Sunday, July 09, 2017

Hunt for the Wilderpeople: Add It To Your List of Other Films to Get To

Movie Review: Hunt for the Wilderpeople (2016)
Version: Library borrow

We watched Hunt for the Wilderpeople after hearing Adam Savage (MythBusters) rave about it on a Tested podcast. Having watched it now, there are parts I can just hear him in my mind's eye laughing in surprise over. Like the part where Ricky watches Bella wrestle a wild boar to the ground and kill it barehanded with a knife. Or Psycho Sam appearing out of nowhere covered in wild bushes and Hec reacting with mild irritation. This is a comedy, so don't take its grizzlier side too seriously.

Hunt is a product of New Zealand, a tale of a young teen in the child protective services system given to the care of a couple living the sparse life on the edge of bush country. At first he doesn't want to be there, and half of the foster care couple doesn't want him there, either, but forced to flee into the wild by unfortunate circumstances, the two become a daring duo to save each others' lives. It's full of plot holes the size of an island, but it's good fun punctuated by a good sense of humor, interesting Kiwi dialog, and a decent local cast headed by a gruff Sam Neill playing Hec, the begrudging foster father who would rather just not be bothered. The aimless but means-well young teen Ricky is played by Julian Dennison, who plays his part against the more experienced Neill well. You might also recognize Psycho Sam from a long list of film and TV credits, played by Phys Darby, despite his wild whiskers and brush get-up. Paula, the Childhood Services Officer played by Rachel House, reminds me a lot of the mean and sinister principal in Matilda, although she isn't as good in the role.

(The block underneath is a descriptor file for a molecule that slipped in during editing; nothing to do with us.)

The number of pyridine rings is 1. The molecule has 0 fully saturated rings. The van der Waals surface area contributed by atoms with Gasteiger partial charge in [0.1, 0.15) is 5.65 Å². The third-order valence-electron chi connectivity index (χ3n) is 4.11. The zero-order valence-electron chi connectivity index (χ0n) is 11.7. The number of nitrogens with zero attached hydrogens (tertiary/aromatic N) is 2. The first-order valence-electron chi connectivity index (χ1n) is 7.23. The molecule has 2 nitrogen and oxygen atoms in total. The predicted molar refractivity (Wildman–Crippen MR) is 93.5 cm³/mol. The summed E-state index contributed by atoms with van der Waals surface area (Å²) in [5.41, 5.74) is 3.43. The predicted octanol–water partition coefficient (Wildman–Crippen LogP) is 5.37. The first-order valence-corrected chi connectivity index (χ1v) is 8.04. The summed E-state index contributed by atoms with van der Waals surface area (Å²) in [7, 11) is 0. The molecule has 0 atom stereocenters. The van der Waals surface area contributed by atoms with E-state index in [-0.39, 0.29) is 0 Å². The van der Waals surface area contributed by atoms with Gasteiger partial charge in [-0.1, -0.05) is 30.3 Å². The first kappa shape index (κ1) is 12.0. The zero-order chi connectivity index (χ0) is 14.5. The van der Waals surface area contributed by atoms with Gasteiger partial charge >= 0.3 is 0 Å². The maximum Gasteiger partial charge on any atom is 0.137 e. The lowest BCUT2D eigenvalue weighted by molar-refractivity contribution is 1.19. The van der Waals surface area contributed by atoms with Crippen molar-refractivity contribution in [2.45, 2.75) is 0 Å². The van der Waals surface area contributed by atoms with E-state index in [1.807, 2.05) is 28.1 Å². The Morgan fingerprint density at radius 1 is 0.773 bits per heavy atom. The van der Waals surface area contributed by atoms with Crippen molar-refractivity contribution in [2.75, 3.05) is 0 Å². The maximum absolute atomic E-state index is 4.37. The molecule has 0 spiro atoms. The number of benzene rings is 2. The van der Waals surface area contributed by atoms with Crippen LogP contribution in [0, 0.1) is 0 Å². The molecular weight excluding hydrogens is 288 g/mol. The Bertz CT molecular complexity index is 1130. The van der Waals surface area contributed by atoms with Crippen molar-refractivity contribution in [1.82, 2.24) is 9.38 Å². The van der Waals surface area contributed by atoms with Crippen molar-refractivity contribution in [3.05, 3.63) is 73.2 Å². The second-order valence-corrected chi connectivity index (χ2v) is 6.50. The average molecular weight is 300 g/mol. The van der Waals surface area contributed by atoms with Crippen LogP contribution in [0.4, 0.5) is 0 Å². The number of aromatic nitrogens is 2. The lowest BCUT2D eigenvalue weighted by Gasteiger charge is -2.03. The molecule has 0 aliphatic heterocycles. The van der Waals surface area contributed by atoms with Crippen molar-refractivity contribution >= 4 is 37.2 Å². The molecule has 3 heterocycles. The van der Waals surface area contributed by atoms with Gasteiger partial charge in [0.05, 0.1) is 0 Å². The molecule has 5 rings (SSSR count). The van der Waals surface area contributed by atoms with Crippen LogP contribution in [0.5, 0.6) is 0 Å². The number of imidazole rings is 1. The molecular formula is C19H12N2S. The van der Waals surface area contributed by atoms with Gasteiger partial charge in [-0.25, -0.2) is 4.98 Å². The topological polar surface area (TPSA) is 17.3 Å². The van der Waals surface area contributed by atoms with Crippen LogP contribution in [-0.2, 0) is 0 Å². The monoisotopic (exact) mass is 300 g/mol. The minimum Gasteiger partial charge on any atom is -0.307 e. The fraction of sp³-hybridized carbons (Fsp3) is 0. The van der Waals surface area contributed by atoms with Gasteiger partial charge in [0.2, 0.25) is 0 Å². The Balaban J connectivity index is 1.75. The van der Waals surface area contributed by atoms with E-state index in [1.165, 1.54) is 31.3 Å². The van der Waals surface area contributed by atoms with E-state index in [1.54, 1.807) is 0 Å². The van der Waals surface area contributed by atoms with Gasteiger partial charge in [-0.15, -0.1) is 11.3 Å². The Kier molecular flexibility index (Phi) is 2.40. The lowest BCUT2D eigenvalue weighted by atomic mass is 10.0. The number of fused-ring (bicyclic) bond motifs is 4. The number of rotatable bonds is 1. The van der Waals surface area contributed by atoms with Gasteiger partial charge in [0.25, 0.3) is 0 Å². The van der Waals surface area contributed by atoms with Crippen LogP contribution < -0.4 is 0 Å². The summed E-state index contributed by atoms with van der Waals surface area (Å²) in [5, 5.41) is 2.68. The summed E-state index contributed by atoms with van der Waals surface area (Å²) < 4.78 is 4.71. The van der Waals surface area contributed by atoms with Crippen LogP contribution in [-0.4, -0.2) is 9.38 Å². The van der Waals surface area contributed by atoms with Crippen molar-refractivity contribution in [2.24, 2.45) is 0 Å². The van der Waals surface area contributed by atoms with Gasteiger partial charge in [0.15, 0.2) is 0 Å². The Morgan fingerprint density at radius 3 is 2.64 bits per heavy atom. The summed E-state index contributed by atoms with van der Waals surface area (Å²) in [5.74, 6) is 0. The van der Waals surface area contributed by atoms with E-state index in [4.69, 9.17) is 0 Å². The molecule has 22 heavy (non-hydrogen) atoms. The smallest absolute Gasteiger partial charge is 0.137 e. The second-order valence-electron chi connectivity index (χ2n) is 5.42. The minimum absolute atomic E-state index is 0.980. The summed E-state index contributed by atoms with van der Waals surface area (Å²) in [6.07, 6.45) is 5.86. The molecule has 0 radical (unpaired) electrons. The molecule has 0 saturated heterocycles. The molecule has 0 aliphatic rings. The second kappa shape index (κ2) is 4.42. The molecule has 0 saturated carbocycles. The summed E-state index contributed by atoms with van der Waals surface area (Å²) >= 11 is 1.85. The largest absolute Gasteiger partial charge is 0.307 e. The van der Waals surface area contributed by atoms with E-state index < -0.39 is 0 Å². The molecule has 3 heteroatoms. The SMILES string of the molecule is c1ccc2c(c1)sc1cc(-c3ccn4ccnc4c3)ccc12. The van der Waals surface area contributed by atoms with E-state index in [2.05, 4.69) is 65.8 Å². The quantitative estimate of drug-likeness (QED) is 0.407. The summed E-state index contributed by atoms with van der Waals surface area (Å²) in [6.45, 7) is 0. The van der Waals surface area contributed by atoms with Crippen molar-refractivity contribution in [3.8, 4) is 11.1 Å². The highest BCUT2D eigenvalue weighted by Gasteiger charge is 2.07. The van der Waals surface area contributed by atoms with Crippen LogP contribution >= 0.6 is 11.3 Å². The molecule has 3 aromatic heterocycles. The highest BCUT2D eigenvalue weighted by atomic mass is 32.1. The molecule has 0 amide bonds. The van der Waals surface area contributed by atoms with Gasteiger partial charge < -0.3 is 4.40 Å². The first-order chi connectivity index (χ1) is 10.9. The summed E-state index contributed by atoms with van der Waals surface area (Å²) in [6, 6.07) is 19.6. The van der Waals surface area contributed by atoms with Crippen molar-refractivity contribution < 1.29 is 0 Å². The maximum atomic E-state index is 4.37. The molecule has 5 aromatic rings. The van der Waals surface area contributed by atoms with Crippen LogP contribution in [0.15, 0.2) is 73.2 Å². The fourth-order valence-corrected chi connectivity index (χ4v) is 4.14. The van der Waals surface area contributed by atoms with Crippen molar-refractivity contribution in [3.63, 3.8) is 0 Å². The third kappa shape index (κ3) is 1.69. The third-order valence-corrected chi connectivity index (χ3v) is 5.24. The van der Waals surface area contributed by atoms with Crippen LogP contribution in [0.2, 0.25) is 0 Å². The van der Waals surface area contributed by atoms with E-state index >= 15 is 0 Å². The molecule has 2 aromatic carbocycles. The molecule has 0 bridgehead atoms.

There is much to like in his story. It's about a young boy without family who has lost faith in the foster care system and seems to finally have found his place. It's also about a man who feels out of place in society and having found his place just on the edge of the bush, doesn't want to be disturbed. The two have been brought together by Bella then forced closer together by her death and then the interference of the foster care system, which wants to tear them apart. They are pitted against the wilds of nature and the wilder side of humanity, both which now hunt them down. Through the experience, they finally form an unbreakable bond.

I won't recommend you quickly run out and buy or rent this film if you have other important films on your list, but I do suggest you add it to your list of other films to get to. It's fun, and some slow evening when summer TV displeases and the weather isn't co-operating with outdoor plans, watch Hunt for the Wilderpeople

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